Friday, Sept. 2, 2011

Have a safe day!

Friday, Sept. 2
9 a.m. to 11:30 a.m.
SUSY 2011 Conference
3 p.m.
3:30 p.m.
Joint Experimental-Theoretical Physics Seminar - One West
Speakers: Brendan Casey, Jim Strait, Sergei Nagaitsev - Fermilab
Title: LBNE and Project X

Monday, Sept. 5
Labor day holiday

Tuesday, Sept. 6
10:30 a.m.
Research Techniques Seminar - Curia II
Speaker: Wojtek Skulski, SkuTek Instrumentation/University of Rochester
Title: Searching for Dark Matter Using a Digital Trigger
3:30 p.m.
4 p.m.
Accelerator Physics and Technology Seminar - One West
Speaker: Arun Saini, University of Delhi
Title: Study and Optimization of RF and Beam Dynamics for Project-X CW SC Linac

Click here for NALCAL,
a weekly calendar with links to additional information.

Upcoming conferences


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Secon Level 3

Wilson Hall Cafe

Friday, Sept. 2

- Breakfast: Chorizo burrito
- Old-fashioned ham & bean soup
- Philly-style chicken
- Chicken pot pie
- Smart cuisine: Baked fish over rice
- Roasted veggie & provolone panini
- Assorted sliced pizza
- Carved baked ham
Wilson Hall Cafe Menu

Chez Leon

Friday, Sept. 2
Wednesday, Sept. 7
- Ham & gruyere crepes
- Cabbage salad
- Strawberry almond cream tart
Chez Leon Menu
Call x3524 to make your reservation.


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SUSY 2011 conference

The SUSY 2011 Conference particpants gathered on the steps of Wilson Hall on Aug. 30. Photo: Reidar Hahn

Theoretical and experimental physicists came together this week at Fermilab to discuss recent developments in the field of particle physics. The Supersymmetry 2011 International Conference on Supersymmetry and Unification of Fundamental Interactions (SUSY 2011) comes to a close today, Sept. 2.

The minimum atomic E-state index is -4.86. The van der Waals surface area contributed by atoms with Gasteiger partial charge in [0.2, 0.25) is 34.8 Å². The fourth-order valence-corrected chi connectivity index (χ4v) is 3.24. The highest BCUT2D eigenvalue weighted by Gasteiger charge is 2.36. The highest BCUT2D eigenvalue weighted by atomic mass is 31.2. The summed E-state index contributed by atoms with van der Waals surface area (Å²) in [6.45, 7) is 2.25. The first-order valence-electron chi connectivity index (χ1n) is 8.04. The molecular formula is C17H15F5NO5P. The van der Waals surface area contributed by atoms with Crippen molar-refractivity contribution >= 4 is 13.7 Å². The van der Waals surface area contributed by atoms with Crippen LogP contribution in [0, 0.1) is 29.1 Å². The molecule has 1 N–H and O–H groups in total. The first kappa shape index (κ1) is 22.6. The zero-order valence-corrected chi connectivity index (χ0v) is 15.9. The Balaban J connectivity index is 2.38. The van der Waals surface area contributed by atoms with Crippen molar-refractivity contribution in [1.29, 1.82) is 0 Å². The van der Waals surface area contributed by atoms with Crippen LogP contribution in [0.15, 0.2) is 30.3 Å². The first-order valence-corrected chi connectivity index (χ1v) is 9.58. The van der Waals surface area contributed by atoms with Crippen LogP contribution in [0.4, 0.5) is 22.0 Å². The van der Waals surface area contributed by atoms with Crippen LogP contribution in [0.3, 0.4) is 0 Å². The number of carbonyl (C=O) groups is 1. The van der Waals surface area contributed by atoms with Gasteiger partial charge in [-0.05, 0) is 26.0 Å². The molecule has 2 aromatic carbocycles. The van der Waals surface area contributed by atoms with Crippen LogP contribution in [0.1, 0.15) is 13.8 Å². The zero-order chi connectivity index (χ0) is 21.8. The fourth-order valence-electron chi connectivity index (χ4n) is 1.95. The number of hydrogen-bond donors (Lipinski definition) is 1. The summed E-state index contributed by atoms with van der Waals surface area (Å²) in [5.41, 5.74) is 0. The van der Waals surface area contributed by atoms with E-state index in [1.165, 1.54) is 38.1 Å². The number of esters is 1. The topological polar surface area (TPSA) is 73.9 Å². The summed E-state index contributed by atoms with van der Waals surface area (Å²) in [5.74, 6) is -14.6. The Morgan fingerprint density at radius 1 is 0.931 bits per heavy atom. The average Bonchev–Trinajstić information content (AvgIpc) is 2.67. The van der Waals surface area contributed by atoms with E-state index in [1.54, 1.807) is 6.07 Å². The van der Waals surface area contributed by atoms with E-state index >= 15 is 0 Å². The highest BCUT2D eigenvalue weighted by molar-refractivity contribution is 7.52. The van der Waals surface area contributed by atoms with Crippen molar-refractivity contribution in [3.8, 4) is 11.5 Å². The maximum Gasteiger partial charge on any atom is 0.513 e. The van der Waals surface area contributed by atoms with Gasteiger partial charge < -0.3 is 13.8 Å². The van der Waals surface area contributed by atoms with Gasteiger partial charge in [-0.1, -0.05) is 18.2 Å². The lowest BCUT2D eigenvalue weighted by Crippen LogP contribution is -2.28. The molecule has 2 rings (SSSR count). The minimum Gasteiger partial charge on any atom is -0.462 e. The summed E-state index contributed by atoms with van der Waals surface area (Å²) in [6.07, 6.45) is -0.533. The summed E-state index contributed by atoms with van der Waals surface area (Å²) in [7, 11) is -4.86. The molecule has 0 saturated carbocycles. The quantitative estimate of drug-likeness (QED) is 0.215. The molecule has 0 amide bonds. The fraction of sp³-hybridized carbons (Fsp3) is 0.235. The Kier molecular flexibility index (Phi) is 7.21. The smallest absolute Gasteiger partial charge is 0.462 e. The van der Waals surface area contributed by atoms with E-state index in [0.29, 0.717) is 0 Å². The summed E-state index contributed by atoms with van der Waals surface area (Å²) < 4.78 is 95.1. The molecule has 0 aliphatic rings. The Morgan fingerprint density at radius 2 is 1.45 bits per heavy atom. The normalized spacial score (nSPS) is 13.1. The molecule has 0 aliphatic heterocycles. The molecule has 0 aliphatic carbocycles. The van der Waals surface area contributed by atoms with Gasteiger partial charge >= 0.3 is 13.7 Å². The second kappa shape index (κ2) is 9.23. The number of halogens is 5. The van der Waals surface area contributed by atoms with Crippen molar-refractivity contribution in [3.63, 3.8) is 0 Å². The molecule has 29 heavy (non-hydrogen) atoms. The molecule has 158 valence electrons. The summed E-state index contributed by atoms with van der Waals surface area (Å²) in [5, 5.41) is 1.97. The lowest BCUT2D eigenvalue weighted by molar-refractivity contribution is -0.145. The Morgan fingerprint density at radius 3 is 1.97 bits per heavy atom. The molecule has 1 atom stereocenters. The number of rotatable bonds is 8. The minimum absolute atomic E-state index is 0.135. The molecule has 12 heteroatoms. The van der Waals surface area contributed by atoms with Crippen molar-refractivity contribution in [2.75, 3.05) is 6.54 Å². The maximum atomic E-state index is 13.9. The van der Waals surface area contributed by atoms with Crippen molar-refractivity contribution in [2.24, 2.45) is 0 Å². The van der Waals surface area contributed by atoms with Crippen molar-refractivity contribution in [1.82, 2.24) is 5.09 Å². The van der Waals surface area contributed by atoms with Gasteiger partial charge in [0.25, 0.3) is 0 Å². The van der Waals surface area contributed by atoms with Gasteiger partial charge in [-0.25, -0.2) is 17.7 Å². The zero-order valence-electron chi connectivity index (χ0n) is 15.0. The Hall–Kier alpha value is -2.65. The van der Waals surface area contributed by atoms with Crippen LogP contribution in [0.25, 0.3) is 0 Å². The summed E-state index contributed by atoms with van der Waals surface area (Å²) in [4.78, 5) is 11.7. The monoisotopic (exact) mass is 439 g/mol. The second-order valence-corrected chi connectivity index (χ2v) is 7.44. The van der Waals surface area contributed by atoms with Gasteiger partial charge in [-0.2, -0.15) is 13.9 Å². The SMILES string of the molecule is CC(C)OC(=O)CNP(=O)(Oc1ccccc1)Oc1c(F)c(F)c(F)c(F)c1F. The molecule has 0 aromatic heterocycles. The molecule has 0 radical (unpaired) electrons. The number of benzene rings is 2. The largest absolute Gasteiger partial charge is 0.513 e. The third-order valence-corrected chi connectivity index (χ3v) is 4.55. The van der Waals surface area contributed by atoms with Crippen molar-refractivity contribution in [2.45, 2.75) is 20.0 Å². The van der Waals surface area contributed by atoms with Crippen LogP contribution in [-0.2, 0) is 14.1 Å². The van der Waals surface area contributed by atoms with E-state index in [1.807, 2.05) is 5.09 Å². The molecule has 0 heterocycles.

“All week, people were very interested in discussing the recent results and the results expected to come out soon,” Marcela Carena, particle theorist and co-chair of SUSY 2011, said. “Physicists are analyzing an incredible amount of data every day. Everyone is excited.”

The conference, held since 1993, invites participants to analyze new high-energy physics concepts on an international scale. A different physics laboratory or university hosts the conference each time. This is the second time Fermilab held the SUSY conference.

Carena and Joe Lykken, particle theorist and co-chair of SUSY 2011, also chaired the first Fermilab SUSY conference in 1999. The number of participants doubled to 350 people, half of who are international. Registrants traveled to Fermilab from as far away as China and India.

Read more

Ashley WennersHerron

Photo of the Day

TD annual picnic - Aug. 26

The Technical Division held their annual picnic last Friday. TD personnel celebrated another year with games and food. Photo: Tom Nicol, TD

In the News

Dark matter is an illusion, new antigravity theory says

From National Geographic's Daily News, Aug. 31, 2011

Boiling sea of particles in space may create repulsive gravity.

The mysterious substance known as dark matter may actually be an illusion created by gravitational interactions between short-lived particles of matter and antimatter, a new study says.

Dark matter is thought to be an invisible substance that makes up almost a quarter of the mass in the universe. The concept was first proposed in 1933 to explain why the outer galaxies in galaxy clusters orbit faster than they should, based on the galaxies' visible mass.